In the United States, the prosecution is usually appointed the burden of proof. As a result, the prosecution must provide evidence that proves the defendant’s guilty. The evidence must convince the jury that the defendant has committed the offense that he/she has been accused of. However, before a criminal case can unfold, the prosecution must provide the court with prima facie evidence, in an initial trial.
Prima facie evidence is the original evidence that is presented to a court. When a crime is committed, there are many elements, aspects, and facts associated with the incident. Each of these features must be proven with evidence. This includes the defendant’s motive, intention, and actions, as well as the results of the defendant’s actions and his/her guilt.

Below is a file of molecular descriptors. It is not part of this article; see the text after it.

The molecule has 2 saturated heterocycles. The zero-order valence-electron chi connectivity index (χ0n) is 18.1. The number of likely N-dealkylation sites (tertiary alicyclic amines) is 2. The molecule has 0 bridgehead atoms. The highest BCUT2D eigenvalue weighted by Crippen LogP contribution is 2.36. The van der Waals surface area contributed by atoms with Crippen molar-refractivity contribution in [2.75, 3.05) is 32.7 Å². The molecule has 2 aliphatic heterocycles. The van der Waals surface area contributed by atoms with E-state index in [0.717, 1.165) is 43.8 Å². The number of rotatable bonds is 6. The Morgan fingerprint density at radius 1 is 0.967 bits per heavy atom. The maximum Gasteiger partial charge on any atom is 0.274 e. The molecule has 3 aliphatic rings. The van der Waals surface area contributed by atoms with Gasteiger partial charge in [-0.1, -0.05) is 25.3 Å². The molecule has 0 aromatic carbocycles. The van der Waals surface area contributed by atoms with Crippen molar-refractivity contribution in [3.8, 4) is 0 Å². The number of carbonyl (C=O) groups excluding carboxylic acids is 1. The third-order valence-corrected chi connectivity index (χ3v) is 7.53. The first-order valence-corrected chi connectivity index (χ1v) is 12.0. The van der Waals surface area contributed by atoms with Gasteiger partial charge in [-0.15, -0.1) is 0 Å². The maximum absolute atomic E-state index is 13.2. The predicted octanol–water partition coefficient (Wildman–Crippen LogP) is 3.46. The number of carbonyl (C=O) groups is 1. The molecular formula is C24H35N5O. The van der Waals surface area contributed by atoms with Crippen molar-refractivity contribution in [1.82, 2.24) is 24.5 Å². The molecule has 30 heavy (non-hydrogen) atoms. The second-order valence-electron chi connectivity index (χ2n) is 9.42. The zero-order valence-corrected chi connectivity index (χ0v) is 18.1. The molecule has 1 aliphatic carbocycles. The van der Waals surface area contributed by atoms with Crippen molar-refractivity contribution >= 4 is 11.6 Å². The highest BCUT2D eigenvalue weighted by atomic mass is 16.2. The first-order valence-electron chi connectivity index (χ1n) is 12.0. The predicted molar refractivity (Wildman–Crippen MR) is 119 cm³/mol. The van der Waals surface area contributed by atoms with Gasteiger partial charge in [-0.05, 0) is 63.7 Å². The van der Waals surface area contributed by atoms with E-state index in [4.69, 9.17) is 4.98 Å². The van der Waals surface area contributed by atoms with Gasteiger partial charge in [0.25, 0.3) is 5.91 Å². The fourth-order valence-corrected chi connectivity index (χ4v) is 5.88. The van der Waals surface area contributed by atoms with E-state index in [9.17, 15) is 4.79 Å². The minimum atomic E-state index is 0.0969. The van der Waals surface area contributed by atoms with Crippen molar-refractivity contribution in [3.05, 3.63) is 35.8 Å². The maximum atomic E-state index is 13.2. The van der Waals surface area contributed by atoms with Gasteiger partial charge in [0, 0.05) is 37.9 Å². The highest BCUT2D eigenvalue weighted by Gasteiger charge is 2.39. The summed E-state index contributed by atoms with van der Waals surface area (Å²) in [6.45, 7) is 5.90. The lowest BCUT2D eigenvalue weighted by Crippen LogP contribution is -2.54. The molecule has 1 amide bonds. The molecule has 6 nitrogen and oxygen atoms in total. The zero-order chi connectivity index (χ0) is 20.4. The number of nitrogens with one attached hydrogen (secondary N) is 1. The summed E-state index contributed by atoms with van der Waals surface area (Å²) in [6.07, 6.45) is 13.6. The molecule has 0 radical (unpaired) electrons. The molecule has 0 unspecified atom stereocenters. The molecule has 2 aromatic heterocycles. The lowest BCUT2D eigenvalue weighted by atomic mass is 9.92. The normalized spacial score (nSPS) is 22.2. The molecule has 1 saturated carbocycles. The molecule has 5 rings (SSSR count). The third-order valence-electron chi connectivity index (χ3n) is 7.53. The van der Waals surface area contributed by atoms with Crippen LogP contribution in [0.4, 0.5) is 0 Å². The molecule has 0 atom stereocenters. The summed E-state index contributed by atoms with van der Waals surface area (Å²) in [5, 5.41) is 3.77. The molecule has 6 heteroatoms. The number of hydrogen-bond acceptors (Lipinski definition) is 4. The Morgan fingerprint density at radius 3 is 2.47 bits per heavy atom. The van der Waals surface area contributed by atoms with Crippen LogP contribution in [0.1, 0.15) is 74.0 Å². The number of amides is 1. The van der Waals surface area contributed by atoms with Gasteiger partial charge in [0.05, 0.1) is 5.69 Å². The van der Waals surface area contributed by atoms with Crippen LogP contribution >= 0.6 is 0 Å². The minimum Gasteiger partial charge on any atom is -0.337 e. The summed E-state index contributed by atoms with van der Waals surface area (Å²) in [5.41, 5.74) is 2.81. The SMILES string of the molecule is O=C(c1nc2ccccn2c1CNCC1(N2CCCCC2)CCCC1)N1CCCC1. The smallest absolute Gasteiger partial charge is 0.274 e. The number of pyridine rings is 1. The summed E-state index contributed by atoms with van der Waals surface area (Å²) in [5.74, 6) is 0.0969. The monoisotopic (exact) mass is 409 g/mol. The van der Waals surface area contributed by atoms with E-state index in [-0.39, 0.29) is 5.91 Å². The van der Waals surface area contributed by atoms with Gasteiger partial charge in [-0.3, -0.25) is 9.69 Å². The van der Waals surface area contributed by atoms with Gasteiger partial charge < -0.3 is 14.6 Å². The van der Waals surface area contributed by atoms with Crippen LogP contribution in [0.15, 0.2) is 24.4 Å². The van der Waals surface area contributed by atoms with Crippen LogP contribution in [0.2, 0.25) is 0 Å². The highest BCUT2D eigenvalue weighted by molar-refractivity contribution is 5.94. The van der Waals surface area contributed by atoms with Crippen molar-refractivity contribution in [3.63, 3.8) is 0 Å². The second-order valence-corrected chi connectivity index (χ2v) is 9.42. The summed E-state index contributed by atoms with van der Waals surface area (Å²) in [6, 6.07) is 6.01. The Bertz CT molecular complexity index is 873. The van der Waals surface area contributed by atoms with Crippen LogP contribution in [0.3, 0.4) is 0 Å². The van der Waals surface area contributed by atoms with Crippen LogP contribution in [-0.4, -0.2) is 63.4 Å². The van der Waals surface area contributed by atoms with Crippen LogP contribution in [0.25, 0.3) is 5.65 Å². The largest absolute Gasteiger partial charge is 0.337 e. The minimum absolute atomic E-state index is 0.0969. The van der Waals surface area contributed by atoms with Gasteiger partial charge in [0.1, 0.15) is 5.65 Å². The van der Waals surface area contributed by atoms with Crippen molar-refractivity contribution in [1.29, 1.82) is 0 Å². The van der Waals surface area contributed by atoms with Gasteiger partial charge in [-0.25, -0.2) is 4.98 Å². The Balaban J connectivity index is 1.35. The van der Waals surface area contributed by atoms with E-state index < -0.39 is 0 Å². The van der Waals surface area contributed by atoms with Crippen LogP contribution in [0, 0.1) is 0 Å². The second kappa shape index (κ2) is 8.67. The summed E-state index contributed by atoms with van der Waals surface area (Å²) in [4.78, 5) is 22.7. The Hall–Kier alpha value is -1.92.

Prima facie evidence is evidence that is provided to address each of the factors that must be proven prior to the initiation of a criminal case. If the prosecution can not provide the prima facie evidence that is necessary to prove that the defendant had the motive, intent, and opportunity to commit the offense in question, as well as evidence that effectively indicates the defendant’s guilt, than it the case may be dismissed.
If the necessary prima facie evidence is present and provides compelling evidence that the defendant is responsible for the offense, than the criminal case will continue. It is only after the prima facie evidence has been presented and analyzed that the defense will have the opportunity to argue or explain the evidence that has been provided. Prima facie evidence is an essential aspect of any case.